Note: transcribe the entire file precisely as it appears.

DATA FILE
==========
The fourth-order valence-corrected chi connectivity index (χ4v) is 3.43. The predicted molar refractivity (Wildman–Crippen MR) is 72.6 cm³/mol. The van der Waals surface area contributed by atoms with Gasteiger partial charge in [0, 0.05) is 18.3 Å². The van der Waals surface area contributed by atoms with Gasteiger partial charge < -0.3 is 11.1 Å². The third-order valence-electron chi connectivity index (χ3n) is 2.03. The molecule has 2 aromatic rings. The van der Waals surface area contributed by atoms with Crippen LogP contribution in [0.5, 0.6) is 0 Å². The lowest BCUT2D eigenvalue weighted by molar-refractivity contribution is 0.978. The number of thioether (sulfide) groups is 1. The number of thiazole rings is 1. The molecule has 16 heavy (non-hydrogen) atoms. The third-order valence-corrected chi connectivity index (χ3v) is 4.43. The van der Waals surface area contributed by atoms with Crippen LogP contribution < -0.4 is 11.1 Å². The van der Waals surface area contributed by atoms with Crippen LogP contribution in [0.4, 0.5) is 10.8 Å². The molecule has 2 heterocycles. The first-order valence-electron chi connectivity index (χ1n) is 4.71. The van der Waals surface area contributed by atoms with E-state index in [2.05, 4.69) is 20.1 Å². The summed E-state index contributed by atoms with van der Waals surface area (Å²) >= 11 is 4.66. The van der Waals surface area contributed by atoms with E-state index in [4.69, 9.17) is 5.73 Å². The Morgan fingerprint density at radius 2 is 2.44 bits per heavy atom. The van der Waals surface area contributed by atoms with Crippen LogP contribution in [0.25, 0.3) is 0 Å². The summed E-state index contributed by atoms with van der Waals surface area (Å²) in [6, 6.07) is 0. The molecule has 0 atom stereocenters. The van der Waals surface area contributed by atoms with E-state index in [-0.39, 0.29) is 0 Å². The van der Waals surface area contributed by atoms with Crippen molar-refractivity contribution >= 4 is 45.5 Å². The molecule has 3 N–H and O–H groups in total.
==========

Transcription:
The fourth-order valence-corrected chi connectivity index (χ4v) is 3.43. The predicted molar refractivity (Wildman–Crippen MR) is 72.6 cm³/mol. The van der Waals surface area contributed by atoms with Gasteiger partial charge in [0, 0.05) is 18.3 Å². The van der Waals surface area contributed by atoms with Gasteiger partial charge < -0.3 is 11.1 Å². The third-order valence-electron chi connectivity index (χ3n) is 2.03. The molecule has 2 aromatic rings. The van der Waals surface area contributed by atoms with Crippen LogP contribution in [0.5, 0.6) is 0 Å². The lowest BCUT2D eigenvalue weighted by molar-refractivity contribution is 0.978. The number of thioether (sulfide) groups is 1. The number of thiazole rings is 1. The molecule has 16 heavy (non-hydrogen) atoms. The third-order valence-corrected chi connectivity index (χ3v) is 4.43. The van der Waals surface area contributed by atoms with Crippen LogP contribution < -0.4 is 11.1 Å². The van der Waals surface area contributed by atoms with Crippen LogP contribution in [0.4, 0.5) is 10.8 Å². The molecule has 2 heterocycles. The first-order valence-electron chi connectivity index (χ1n) is 4.71. The van der Waals surface area contributed by atoms with E-state index in [2.05, 4.69) is 20.1 Å². The summed E-state index contributed by atoms with van der Waals surface area (Å²) >= 11 is 4.66. The van der Waals surface area contributed by atoms with E-state index in [4.69, 9.17) is 5.73 Å². The Morgan fingerprint density at radius 2 is 2.44 bits per heavy atom. The van der Waals surface area contributed by atoms with Crippen LogP contribution in [0.25, 0.3) is 0 Å². The summed E-state index contributed by atoms with van der Waals surface area (Å²) in [6, 6.07) is 0. The molecule has 0 atom stereocenters. The van der Waals surface area contributed by atoms with E-state index in [-0.39, 0.29) is 0 Å². The van der Waals surface area contributed by atoms with Crippen molar-refractivity contribution >= 4 is 45.5 Å². The molecule has 3 N–H and O–H groups in total.